So then, how does a influence the amplitude? Since we consider amplitude to be the maximum value of y of a sine function, we learn that

Amplitude = |a|

In addition, negative values of a reflect the function across the x-axis.

We also see that a has no influence on the period of the function, neither does it shift the function in any direction.

Parameter b

So then, how does b influence the function y = sin(b*x)? Let us examine some values of b.

Blue is in y = sin(x)  Purple is y = sin(2x) Red is y = sin(3x)

As we see here, the value of b influences the apparent frequency of the function, without adjusting the amplitude. Or, another way of looking at this is that b changes inversely with the period of the function. For the function y = sin(x), the period is 2π. For y = sin(2x), the period is just π, and for y = sin(3x), the period is 2π/3. It would appear that the period of the function is equivalent to 2π/b.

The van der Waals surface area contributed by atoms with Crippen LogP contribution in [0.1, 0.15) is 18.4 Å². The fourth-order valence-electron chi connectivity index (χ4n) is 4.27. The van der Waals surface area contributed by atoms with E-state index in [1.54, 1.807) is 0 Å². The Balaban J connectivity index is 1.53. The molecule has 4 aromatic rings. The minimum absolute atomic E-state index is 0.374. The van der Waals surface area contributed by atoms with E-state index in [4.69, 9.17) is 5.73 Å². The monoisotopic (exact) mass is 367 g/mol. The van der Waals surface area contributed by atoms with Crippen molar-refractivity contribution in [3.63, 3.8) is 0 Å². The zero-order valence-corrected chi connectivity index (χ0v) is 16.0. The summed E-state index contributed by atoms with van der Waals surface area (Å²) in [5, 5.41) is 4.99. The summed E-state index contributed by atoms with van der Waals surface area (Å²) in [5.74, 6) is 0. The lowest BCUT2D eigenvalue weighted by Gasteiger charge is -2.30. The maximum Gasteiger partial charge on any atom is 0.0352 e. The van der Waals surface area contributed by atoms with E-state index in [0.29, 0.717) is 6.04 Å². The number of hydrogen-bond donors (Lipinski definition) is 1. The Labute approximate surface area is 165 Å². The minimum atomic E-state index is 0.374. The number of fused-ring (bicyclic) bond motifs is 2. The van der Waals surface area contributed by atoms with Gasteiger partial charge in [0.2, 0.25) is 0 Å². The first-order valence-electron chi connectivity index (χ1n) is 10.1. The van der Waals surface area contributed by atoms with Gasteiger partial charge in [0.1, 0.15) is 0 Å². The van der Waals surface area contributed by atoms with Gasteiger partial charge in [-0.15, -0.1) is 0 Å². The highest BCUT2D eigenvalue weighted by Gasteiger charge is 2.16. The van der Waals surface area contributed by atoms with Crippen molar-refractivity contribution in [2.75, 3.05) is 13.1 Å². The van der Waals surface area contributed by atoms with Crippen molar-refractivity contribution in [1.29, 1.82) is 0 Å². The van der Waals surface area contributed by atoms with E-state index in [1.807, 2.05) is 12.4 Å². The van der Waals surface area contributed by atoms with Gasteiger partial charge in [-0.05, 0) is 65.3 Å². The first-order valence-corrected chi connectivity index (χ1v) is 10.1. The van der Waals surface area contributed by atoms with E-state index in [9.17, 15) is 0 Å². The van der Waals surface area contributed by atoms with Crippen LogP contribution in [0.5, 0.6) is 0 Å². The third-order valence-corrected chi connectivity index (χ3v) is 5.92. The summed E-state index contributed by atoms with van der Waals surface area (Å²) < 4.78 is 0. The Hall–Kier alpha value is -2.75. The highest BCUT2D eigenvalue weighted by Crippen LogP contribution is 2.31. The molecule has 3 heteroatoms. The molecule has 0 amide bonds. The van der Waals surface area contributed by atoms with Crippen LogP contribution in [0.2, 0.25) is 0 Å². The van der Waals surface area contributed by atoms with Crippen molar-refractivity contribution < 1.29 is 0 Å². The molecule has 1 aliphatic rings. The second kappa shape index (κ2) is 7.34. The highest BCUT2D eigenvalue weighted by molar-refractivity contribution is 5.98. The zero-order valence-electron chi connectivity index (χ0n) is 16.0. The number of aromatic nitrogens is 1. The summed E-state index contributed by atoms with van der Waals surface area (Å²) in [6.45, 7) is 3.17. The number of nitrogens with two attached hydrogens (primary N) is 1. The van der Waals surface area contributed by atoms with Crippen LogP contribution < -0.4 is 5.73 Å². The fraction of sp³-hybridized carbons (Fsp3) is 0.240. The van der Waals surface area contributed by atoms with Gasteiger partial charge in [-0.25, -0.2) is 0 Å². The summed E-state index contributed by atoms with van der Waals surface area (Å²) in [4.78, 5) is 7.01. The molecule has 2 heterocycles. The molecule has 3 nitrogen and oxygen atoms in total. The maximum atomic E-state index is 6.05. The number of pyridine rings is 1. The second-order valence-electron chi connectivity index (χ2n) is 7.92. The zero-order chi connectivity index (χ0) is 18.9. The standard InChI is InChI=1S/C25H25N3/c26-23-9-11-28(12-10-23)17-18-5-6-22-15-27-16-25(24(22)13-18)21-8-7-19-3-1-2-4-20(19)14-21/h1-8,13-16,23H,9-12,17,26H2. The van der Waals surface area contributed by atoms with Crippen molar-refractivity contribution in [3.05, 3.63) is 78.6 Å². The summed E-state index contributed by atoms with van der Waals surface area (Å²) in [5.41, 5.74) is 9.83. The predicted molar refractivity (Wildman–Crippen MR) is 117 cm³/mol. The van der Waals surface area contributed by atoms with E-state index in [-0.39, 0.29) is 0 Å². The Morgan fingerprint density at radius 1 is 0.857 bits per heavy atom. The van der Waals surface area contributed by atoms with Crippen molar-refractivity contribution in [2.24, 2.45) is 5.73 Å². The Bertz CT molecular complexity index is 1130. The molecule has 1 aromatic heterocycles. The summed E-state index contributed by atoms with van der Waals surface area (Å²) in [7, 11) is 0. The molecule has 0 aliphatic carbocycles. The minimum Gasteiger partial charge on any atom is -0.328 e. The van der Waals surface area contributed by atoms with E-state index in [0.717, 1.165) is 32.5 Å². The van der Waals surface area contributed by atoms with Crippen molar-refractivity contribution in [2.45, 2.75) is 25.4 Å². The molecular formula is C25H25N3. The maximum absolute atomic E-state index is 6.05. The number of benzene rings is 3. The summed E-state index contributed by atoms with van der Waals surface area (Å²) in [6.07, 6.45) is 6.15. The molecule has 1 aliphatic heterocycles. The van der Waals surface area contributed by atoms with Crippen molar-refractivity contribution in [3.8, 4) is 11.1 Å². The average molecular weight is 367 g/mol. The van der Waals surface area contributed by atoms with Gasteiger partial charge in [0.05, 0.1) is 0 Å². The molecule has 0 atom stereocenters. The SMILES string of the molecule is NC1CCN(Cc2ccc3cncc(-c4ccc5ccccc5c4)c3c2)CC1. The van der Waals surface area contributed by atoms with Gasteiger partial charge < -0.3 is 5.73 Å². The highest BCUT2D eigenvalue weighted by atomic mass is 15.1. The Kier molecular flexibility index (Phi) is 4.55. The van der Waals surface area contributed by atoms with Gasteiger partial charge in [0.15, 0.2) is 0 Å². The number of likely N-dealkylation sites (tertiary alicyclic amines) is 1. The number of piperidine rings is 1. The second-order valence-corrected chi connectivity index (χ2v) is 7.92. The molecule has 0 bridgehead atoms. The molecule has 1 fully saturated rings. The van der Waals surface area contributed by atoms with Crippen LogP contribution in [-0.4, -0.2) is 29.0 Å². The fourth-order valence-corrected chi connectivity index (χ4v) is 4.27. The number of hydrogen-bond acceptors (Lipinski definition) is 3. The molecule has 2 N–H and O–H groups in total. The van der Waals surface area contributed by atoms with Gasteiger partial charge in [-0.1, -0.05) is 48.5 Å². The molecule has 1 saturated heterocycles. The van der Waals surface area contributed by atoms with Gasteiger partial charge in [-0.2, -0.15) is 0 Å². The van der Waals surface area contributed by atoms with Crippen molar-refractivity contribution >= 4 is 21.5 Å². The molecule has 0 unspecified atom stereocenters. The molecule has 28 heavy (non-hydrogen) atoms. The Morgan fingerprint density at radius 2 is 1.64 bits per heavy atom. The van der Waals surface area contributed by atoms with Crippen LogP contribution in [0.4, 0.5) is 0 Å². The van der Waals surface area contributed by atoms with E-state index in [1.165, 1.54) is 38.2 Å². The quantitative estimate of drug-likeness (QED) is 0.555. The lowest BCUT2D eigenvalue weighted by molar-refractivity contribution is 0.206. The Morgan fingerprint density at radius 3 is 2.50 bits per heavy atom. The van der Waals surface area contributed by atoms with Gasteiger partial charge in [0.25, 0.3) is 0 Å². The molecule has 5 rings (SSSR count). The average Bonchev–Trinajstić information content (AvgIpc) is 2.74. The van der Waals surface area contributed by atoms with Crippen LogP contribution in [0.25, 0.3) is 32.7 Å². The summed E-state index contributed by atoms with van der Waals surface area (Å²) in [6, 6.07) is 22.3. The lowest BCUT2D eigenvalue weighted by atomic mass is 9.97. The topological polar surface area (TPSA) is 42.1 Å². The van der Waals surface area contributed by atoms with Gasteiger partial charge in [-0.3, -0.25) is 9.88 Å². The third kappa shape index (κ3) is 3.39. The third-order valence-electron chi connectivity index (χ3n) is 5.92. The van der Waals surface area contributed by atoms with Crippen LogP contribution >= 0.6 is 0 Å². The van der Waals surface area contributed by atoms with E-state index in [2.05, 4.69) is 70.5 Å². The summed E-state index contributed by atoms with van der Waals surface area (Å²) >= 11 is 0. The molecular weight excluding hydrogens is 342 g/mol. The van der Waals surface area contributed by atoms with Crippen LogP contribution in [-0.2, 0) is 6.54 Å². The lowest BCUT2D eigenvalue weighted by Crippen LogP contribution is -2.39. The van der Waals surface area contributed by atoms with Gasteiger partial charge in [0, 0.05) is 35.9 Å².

Mathematically, this is supported by considering the period of sin(x). The period is 2π because that is the value it takes to complete one cycle is from 0 to 2π, or 0 ≤ x ≤ 2π. If we are presented with the function y = sin(bx), then bx will complete one cycle from 0 ≤ bx ≤ 2π. Solving for x, we get 0 ≤ x ≤ 2π/b, or the fact that it takes 2π/b to complete one cycle. This would also confirm that larger values of b decrease the size of the period, while smaller values of b increase the size of the period.

So does this hold up for all values of b?  See the animation below:

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As we can see, it does. For values of b less than 1, the period becomes bigger, consistent with our calculation. So what about when b is negative? It appears that the graph is reflected across the x-axis when this is done, just as when a is negative. Is this what is happening?

In fact, it can be considered that way. y = sin(x) is an odd function, meaning that f(-x)=-f(x). For example, assume that:

f(x) = 2sin(x) and -f(x) = -2sin(x), then

f(-x) = 2sin(-x)

f(-x) = -2sin(x)

f(-x) = -f(x)

In other words, a negative b is equivalent to a negative a, and so the effects are the same.

Parameter c

So, how does c influence the function y = sin(x+c)? Let’s observe.